Wed March 6, 2013
Flight Attendants Protest New TSA Rules Allowing Small Blades
Originally published on Thu March 7, 2013 9:49 am
AUDIE CORNISH, HOST:
Near the front of an airport security line, you've probably noticed a clear, plastic bin filled with contraband - you know, the pocket-knives and other items passengers have to surrender in order to get on the plane.
Well, starting late next month, that bin might be a little less full. The Transportation Security Administration has announced that you'll be allowed to take some small knives on board. The agency is also easing its ban on some sports equipment that can be carried on.
For more on the knives, hockey sticks and toy bats that will rejoin airline travel, we're joined by Harriet Baskas. She's a journalist who covers airports and air travel, and she joins us from Seattle, where she lives. Welcome Harriet.
HARRIET BASKAS: Thank you so much.
CORNISH: So what exactly is no longer on the banned list and why?
BASKAS: The TSA has decided that small knives that have blades that are no longer than 2.36 inches and are no wider than half an inch will be allowed to be taken as carry-on. And that includes a variety of different kinds of knives, but if you think of your standard Swiss Army knife or a corkscrew with a foldout foil cutter, those are allowed. And they've also decided that a wide variety of sports equipment will be allowed. People will be able to carry on two golf clubs per person, a ski pole, a lacrosse stick, a billiard stick and a hockey stick.
CORNISH: Now, am I going to be standing in a security line while somebody is measuring a pocket knife? I mean, how is this exactly going to work?
BASKAS: I asked if they were going to be a picture or a ruler at the security checkpoint and the TSA said there will be a guide there and that security people will be kind of eyeballing it and they'll know what works and what doesn't.
CORNISH: And what's their reasoning here?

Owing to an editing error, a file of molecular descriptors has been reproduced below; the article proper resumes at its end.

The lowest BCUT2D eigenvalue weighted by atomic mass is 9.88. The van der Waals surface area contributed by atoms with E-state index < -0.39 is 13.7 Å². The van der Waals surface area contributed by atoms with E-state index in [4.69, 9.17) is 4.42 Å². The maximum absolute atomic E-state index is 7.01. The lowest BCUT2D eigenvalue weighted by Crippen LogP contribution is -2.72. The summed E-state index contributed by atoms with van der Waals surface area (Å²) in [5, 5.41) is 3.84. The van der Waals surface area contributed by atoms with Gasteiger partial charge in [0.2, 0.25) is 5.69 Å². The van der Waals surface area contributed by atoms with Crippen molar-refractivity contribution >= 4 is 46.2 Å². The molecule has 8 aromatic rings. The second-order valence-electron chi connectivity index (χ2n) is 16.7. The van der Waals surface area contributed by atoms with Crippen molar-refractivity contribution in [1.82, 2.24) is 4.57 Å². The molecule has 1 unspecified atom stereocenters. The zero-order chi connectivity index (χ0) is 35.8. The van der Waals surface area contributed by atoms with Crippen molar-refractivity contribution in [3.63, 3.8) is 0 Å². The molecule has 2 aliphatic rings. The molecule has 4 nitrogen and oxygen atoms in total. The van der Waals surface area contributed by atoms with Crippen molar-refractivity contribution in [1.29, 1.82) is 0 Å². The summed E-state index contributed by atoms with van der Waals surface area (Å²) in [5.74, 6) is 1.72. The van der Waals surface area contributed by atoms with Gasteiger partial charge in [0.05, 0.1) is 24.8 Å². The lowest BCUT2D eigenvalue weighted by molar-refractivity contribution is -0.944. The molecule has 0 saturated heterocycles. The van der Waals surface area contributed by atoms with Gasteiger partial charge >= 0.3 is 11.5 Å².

BASKAS: Well, their reasoning is that these are not things that will take an airplane down. The TSA is, over the course of the last year or so, has been relaxing some rules. I think you might know that children no longer have to take their shoes off. And they're realizing that there are bigger fish to fry, really. They're after the things that will take a plane down, not the things that people will use to try to accost another passenger, for example.
CORNISH: Now, what kind of response there's been to this? I know that flight attendants have spoken out.
BASKAS: Yes. Some flight attendants unions have spoken out saying they're uncomfortable with this. Some passengers' rights organizations have said they are also uncomfortable with this. And the TSA said they've worked with the airlines over the past several months and the airlines are comfortable with this and so the flight attendants are going to have to deal with the airlines, their employers, if they don't want these things on board.
CORNISH: So give us a sense of scale. I mean, just how many knives or toy baseball bats or even lacrosse sticks really have been confiscated by the TSA?
BASKAS: Well, I've asked that question a lot and the TSA, they don't even keep track of that anymore. It is so many knives, especially, buckets and buckets. Hundreds of thousands of knives have been taken over the course of the last 10 years.
CORNISH: And what happens to them?
BASKAS: Lacrosse sticks - I don't know.
BASKAS: What happens to them is each state has its own rules about what happens to things that are surrendered at airports. So in some states it is destroyed. In some states it is donated - and I can't imagine donating a bucket of knives to a homeless shelter or something like that. And in some cities it's auctioned off or sold as surplus.
CORNISH: Well, Harriet Baskas, thank you so much for speaking with us.
BASKAS: OK. Thank you.
CORNISH: Harriet Baskas writes about travel. We were talking about the TSA's announcement that it will no longer ban airline passengers from carrying certain small knives and sports equipment in carry-on luggage.
(SOUNDBITE OF MUSIC)
MELISSA BLOCK, HOST:
This is NPR. Transcript provided by NPR, Copyright NPR.